The news that Metro is considering ending Metrorail service after midnight on the weekends has, predictably, elicited complaints from many students. Since this would undoubtedly throw a wrench into the plans of hard-partying college students like us, it’s tempting to accuse Metro of indifference to its customers. The reality, however, is that this idea makes sense and Metro should enact it no matter how much people complain.
The current proposal would close Metrorail stations at midnight Friday and Saturday nights, rather than 3 a.m. Service during the week will not change.
As students, it’s hard not to feel entitled to a subway ride whenever we want it.
But that line of thinking is precisely what has helped put Metro in the position in which we find it today.
Since Metro’s creation in the 1970s, the system has grown rapidly. It has been difficult for Metro to keep up. The high numbers of weekly Metro riders exert tremendous wear and tear on the system, and riders often encounter door malfunctions, ventilation problems and run-down platforms. The 5 hours of downtime each weeknight are simply not enough for maintenance crews to make the necessary repairs that keep this system running.
So where do the early weekend closures fit in? Shutting down at midnight rather than 3 a.m. gives crews 3 more hours of time to make repairs. Those extra 6 hours each weekend will lessen the need for single tracking during the day. Not only that, but it will make paralyzing closures like the one our Metro station endured last October much less common.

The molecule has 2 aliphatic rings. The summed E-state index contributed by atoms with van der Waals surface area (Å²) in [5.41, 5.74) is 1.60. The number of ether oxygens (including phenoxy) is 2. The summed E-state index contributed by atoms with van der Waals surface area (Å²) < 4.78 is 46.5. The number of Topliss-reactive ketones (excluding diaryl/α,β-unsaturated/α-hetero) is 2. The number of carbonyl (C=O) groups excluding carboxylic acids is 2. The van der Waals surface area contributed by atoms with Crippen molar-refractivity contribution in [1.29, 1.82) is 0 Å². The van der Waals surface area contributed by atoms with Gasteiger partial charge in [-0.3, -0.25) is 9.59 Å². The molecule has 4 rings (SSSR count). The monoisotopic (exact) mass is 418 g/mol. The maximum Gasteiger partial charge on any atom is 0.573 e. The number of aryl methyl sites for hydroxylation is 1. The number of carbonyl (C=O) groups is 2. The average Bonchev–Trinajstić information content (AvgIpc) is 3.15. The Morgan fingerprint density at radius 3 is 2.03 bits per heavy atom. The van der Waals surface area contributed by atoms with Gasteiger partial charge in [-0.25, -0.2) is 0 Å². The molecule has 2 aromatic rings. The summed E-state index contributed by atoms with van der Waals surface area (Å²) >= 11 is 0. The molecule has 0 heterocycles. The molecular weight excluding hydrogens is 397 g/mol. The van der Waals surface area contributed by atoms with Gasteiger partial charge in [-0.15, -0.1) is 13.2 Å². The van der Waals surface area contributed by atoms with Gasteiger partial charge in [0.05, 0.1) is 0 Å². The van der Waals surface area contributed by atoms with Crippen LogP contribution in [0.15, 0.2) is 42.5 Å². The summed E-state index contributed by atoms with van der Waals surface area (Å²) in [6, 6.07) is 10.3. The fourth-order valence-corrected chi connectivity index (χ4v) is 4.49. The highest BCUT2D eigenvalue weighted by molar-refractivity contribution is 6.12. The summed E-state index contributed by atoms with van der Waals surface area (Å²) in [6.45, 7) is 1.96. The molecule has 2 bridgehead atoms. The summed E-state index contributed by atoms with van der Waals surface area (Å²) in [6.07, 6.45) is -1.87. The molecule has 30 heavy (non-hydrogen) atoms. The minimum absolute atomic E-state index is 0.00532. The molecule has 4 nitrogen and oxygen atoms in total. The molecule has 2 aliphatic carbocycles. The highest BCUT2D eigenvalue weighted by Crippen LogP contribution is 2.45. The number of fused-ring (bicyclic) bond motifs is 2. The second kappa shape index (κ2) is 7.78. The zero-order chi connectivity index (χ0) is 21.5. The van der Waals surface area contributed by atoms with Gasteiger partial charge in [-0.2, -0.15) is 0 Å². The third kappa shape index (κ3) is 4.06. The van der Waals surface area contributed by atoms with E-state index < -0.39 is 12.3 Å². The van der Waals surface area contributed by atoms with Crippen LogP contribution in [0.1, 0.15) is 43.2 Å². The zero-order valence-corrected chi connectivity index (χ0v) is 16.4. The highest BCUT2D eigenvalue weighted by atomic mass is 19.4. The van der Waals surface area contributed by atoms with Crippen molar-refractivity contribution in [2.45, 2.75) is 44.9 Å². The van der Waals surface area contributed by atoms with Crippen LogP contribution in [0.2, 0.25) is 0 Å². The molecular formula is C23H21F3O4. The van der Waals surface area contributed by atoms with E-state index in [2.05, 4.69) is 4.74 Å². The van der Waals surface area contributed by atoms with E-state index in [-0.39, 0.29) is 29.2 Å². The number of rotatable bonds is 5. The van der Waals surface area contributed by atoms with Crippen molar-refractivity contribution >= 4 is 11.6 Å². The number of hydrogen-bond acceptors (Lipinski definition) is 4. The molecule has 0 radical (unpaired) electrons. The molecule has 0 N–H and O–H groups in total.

If the promise of an easier, faster commute isn’t enough for you, consider the cost savings. Keeping Metro open late costs $5 million each year. The roughly 13,400 rides people take between midnight and 3 a.m. on weekends do not even come close to paying for it. Metro needs to mind its bottom line.
Metro must adapt to changing community needs. Ultimately, younger residents can and should expect more from their public transit. But how can we expect Washington Metropolitan Area Transit Authority to expand the system if we only give repair crews enough time to make Band-Aid fixes? Doing without late-night service will not be fun, but with 1 million daily rides estimated by 2030, it sure seems like we would be better off sacrificing now rather than later.
Now you’re thinking, “But who’s going to take me home from (insert trendy neighborhood) this weekend?”
A variety of transportation options are preferable, but we must remember that going off campus to party is a choice. Making that choice puts the responsibility to get home safely on you, not on Metro.
Besides, it is not as if we lack transportation options. Cabs will gladly pick us up all night long, and splitting the fare with friends makes the cost comparable to a Metro ride. And don’t forget about the Circulator buses that serve areas like Georgetown, Dupont Circle and Adams Morgan late into the night. Don’t be afraid to hoof it either, as our city ranks among the most walkable areas in the U.S.
Like us, Metro needs a break on the weekends. A smoother commute is well worth the sacrifice. After all, the future is riding on it.
Matt Ingoglia, a senior majoring in political communication, is a Hatchet columnist.